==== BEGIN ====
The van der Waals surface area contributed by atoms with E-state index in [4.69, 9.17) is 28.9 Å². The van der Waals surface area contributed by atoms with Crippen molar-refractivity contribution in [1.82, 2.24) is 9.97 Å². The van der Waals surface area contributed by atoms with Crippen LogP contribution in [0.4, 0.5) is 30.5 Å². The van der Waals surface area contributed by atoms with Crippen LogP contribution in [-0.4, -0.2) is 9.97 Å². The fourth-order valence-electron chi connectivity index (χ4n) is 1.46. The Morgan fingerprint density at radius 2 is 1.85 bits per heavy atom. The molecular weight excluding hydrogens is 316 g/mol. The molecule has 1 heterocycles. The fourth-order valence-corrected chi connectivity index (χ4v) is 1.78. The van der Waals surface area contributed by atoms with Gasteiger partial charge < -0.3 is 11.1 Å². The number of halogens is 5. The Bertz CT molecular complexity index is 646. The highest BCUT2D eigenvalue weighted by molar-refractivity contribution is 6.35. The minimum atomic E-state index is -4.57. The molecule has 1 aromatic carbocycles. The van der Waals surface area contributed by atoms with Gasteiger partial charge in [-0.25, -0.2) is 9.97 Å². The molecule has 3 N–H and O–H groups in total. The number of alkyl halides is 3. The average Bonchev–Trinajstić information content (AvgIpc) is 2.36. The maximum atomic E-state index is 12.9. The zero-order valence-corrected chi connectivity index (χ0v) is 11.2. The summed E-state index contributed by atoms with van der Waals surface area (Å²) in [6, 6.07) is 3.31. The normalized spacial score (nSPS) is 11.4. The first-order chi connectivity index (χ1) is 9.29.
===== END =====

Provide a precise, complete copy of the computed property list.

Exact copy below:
The van der Waals surface area contributed by atoms with E-state index in [4.69, 9.17) is 28.9 Å². The van der Waals surface area contributed by atoms with Crippen molar-refractivity contribution in [1.82, 2.24) is 9.97 Å². The van der Waals surface area contributed by atoms with Crippen LogP contribution in [0.4, 0.5) is 30.5 Å². The van der Waals surface area contributed by atoms with Crippen LogP contribution in [-0.4, -0.2) is 9.97 Å². The fourth-order valence-electron chi connectivity index (χ4n) is 1.46. The Morgan fingerprint density at radius 2 is 1.85 bits per heavy atom. The molecular weight excluding hydrogens is 316 g/mol. The molecule has 1 heterocycles. The fourth-order valence-corrected chi connectivity index (χ4v) is 1.78. The van der Waals surface area contributed by atoms with Gasteiger partial charge < -0.3 is 11.1 Å². The number of halogens is 5. The Bertz CT molecular complexity index is 646. The highest BCUT2D eigenvalue weighted by molar-refractivity contribution is 6.35. The minimum atomic E-state index is -4.57. The molecule has 1 aromatic carbocycles. The van der Waals surface area contributed by atoms with Gasteiger partial charge in [-0.25, -0.2) is 9.97 Å². The molecule has 3 N–H and O–H groups in total. The number of alkyl halides is 3. The average Bonchev–Trinajstić information content (AvgIpc) is 2.36. The maximum atomic E-state index is 12.9. The zero-order valence-corrected chi connectivity index (χ0v) is 11.2. The summed E-state index contributed by atoms with van der Waals surface area (Å²) in [6, 6.07) is 3.31. The normalized spacial score (nSPS) is 11.4. The first-order chi connectivity index (χ1) is 9.29.